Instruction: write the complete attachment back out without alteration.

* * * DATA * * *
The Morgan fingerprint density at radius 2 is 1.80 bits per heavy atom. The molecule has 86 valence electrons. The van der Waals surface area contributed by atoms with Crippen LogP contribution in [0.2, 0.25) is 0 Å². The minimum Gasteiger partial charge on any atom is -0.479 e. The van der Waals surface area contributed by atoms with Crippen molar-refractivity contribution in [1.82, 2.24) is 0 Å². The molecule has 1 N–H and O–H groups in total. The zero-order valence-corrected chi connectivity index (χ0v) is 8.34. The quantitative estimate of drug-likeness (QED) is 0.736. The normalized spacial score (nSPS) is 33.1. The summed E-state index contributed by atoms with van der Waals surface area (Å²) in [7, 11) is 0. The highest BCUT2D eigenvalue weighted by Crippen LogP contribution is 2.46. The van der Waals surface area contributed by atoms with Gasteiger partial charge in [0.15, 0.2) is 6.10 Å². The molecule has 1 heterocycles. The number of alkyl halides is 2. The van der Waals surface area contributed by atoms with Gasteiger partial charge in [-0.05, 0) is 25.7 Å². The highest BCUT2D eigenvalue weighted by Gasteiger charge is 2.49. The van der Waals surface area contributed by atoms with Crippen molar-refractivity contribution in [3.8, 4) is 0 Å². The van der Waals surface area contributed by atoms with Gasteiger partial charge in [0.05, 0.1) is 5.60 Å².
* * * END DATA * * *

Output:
The Morgan fingerprint density at radius 2 is 1.80 bits per heavy atom. The molecule has 86 valence electrons. The van der Waals surface area contributed by atoms with Crippen LogP contribution in [0.2, 0.25) is 0 Å². The minimum Gasteiger partial charge on any atom is -0.479 e. The van der Waals surface area contributed by atoms with Crippen molar-refractivity contribution in [1.82, 2.24) is 0 Å². The molecule has 1 N–H and O–H groups in total. The zero-order valence-corrected chi connectivity index (χ0v) is 8.34. The quantitative estimate of drug-likeness (QED) is 0.736. The normalized spacial score (nSPS) is 33.1. The summed E-state index contributed by atoms with van der Waals surface area (Å²) in [7, 11) is 0. The highest BCUT2D eigenvalue weighted by Crippen LogP contribution is 2.46. The van der Waals surface area contributed by atoms with Gasteiger partial charge in [0.15, 0.2) is 6.10 Å². The molecule has 1 heterocycles. The number of alkyl halides is 2. The van der Waals surface area contributed by atoms with Gasteiger partial charge in [-0.05, 0) is 25.7 Å². The highest BCUT2D eigenvalue weighted by Gasteiger charge is 2.49. The van der Waals surface area contributed by atoms with Crippen molar-refractivity contribution in [3.8, 4) is 0 Å². The van der Waals surface area contributed by atoms with Gasteiger partial charge in [0.05, 0.1) is 5.60 Å².